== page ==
Showing yourself that you are capable of articulating your ideas will not only give your confidence a boost; it will also convince your bosses and clients that you are knowledgeable about design. Ultimately, these are the people who will help you advance your career. It is in your best interest to show them that you are motivated, consistent, well-rounded and educated. When difficult projects or tough problems occur, people will come to you to for solutions. A newsletter is the first step in convincing potential clients or your office that you can think beyond a nice layout. Building credibility will take some time, but your efforts to expand your design knowledge will be rewarded.
"I thought branding was for huge companies?" Not anymore. Personal branding is about creating a voice that is unique-- whether you are a designer in a large corporation or a one-man shop. Your design skills, personality, demeanor, work ethic and knowledge are all parts of your personal brand. A newsletter can spread your brand in a consistent and unique way. A newsletter is just one strategy for communicating your values, but as an individual this investment will give you the greatest return. Companies have the benefit of advertising, sponsoring huge events and naming stadiums after themselves. As a lone designer you need to use other ways of putting yourself in front of an audience. A newsletter is a low-cost, guerilla tactic that garners attention.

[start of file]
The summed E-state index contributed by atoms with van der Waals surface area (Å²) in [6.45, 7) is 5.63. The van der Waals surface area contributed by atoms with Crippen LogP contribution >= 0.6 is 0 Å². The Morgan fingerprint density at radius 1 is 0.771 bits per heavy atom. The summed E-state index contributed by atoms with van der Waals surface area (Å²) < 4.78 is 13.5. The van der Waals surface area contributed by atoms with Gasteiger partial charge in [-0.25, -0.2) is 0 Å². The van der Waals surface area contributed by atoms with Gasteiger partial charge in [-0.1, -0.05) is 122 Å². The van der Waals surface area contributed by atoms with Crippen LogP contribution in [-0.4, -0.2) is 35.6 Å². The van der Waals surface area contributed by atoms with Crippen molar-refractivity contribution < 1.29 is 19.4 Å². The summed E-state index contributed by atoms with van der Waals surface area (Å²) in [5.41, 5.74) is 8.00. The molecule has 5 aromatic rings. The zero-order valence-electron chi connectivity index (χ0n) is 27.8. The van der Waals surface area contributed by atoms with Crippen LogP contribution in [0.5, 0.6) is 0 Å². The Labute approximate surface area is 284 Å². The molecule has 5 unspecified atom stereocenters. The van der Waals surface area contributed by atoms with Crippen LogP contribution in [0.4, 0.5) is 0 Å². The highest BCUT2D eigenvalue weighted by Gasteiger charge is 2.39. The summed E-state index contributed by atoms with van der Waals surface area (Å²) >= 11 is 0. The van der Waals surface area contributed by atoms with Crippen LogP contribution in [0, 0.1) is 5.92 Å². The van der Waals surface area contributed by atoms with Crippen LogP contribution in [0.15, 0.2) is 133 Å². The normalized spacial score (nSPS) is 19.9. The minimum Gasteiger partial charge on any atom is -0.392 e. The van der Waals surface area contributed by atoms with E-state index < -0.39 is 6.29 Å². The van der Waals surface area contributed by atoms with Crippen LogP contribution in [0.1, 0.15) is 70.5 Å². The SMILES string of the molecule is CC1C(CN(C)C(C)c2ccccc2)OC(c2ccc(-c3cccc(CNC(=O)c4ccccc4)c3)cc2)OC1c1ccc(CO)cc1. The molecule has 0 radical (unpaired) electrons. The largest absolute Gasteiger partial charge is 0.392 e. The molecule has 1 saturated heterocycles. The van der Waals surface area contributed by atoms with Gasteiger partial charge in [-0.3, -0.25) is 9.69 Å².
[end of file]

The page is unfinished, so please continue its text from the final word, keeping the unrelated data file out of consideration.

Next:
Great. Why care about your brand? Without getting into long details, your personal brand has an effect on your salary, perceived know-how and general likeability. Have you ever been frustrated that the marketing department gets to call the shots, or that guy pushing papers next to you makes more money? Branding is about perception, and you need to put your best foot forward when people make decisions. A newsletter makes you multidimensional and forces people to look at you as more than just a pixel pusher or "artist". It raises your stock. People will always try to label you-- just make sure that you are the one in control of the name tags.
A newsletter is a great first introduction; it's also an excellent way to keep old clients and coworkers aware of your new endeavors. As a one-man shop, people are always interested in how I find clients. The reality is that most of them find me through referrals or by word of mouth. A newsletter is a great way to facilitate this process. A consistent monthly newsletter is an unobtrusive way to check in with people to let them know you are still working away, doing your thing; it fosters an environment that encourages people to communicate with you. Even if you work in a closed office, you will be surprised at how people will approach you with new ideas. Once you make a concerted effort to make yourself accessible, people will be inspired to share their thoughts with you.
It's viral. A newsletter gives you exposure that other people are interesting in sharing. You may not get a million people signed up for your newsletter, but even a couple hundred people can start to create a larger following. Consistency is important. People will follow as long as you put forth the effort.